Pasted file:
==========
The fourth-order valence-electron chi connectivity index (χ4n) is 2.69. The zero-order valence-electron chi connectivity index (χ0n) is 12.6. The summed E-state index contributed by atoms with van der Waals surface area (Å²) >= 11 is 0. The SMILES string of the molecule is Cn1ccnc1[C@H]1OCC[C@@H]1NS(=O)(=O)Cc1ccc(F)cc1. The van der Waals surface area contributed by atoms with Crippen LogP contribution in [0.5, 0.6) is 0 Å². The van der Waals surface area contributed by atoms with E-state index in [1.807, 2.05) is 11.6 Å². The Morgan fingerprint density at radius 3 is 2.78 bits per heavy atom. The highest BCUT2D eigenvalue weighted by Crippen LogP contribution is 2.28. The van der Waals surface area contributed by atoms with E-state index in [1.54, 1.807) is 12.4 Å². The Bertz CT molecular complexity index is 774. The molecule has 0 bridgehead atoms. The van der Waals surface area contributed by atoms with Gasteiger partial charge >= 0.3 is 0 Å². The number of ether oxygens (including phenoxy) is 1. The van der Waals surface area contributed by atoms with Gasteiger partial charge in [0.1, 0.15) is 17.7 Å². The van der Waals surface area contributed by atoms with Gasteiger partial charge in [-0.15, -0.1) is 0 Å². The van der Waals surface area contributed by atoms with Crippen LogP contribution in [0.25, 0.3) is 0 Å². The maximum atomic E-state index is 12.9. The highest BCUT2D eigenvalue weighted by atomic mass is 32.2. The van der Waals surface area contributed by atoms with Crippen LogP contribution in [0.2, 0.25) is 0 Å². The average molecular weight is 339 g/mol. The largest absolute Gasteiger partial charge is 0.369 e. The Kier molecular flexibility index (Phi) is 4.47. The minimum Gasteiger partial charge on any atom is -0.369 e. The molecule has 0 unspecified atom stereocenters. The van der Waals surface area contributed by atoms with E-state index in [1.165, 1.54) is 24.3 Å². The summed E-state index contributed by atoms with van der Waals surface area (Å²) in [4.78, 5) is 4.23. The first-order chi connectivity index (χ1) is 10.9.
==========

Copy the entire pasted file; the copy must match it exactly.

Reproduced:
The fourth-order valence-electron chi connectivity index (χ4n) is 2.69. The zero-order valence-electron chi connectivity index (χ0n) is 12.6. The summed E-state index contributed by atoms with van der Waals surface area (Å²) >= 11 is 0. The SMILES string of the molecule is Cn1ccnc1[C@H]1OCC[C@@H]1NS(=O)(=O)Cc1ccc(F)cc1. The van der Waals surface area contributed by atoms with Crippen LogP contribution in [0.5, 0.6) is 0 Å². The van der Waals surface area contributed by atoms with E-state index in [1.807, 2.05) is 11.6 Å². The Morgan fingerprint density at radius 3 is 2.78 bits per heavy atom. The highest BCUT2D eigenvalue weighted by Crippen LogP contribution is 2.28. The van der Waals surface area contributed by atoms with E-state index in [1.54, 1.807) is 12.4 Å². The Bertz CT molecular complexity index is 774. The molecule has 0 bridgehead atoms. The van der Waals surface area contributed by atoms with Gasteiger partial charge >= 0.3 is 0 Å². The number of ether oxygens (including phenoxy) is 1. The van der Waals surface area contributed by atoms with Gasteiger partial charge in [0.1, 0.15) is 17.7 Å². The van der Waals surface area contributed by atoms with Gasteiger partial charge in [-0.15, -0.1) is 0 Å². The van der Waals surface area contributed by atoms with Crippen LogP contribution in [0.25, 0.3) is 0 Å². The maximum atomic E-state index is 12.9. The highest BCUT2D eigenvalue weighted by atomic mass is 32.2. The van der Waals surface area contributed by atoms with Crippen LogP contribution in [0.2, 0.25) is 0 Å². The average molecular weight is 339 g/mol. The largest absolute Gasteiger partial charge is 0.369 e. The Kier molecular flexibility index (Phi) is 4.47. The minimum Gasteiger partial charge on any atom is -0.369 e. The molecule has 0 unspecified atom stereocenters. The van der Waals surface area contributed by atoms with E-state index in [1.165, 1.54) is 24.3 Å². The summed E-state index contributed by atoms with van der Waals surface area (Å²) in [4.78, 5) is 4.23. The first-order chi connectivity index (χ1) is 10.9.